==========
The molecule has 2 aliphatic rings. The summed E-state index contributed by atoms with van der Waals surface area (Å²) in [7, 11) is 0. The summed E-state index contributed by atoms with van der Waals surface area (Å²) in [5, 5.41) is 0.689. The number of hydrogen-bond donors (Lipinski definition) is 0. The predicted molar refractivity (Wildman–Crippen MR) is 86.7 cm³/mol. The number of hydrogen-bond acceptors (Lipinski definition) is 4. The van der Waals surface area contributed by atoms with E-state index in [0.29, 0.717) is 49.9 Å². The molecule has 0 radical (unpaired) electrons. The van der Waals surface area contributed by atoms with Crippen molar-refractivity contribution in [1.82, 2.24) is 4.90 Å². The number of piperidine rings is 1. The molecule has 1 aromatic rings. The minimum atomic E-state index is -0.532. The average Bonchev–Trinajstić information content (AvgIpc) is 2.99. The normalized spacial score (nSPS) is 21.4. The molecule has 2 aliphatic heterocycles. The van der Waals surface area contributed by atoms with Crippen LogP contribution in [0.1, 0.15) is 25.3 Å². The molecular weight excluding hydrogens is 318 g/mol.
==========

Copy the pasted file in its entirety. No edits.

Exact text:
The molecule has 2 aliphatic rings. The summed E-state index contributed by atoms with van der Waals surface area (Å²) in [7, 11) is 0. The summed E-state index contributed by atoms with van der Waals surface area (Å²) in [5, 5.41) is 0.689. The number of hydrogen-bond donors (Lipinski definition) is 0. The predicted molar refractivity (Wildman–Crippen MR) is 86.7 cm³/mol. The number of hydrogen-bond acceptors (Lipinski definition) is 4. The van der Waals surface area contributed by atoms with E-state index in [0.29, 0.717) is 49.9 Å². The molecule has 0 radical (unpaired) electrons. The van der Waals surface area contributed by atoms with Crippen molar-refractivity contribution in [1.82, 2.24) is 4.90 Å². The number of piperidine rings is 1. The molecule has 1 aromatic rings. The minimum atomic E-state index is -0.532. The average Bonchev–Trinajstić information content (AvgIpc) is 2.99. The normalized spacial score (nSPS) is 21.4. The molecule has 2 aliphatic heterocycles. The van der Waals surface area contributed by atoms with Crippen LogP contribution in [0.1, 0.15) is 25.3 Å². The molecular weight excluding hydrogens is 318 g/mol.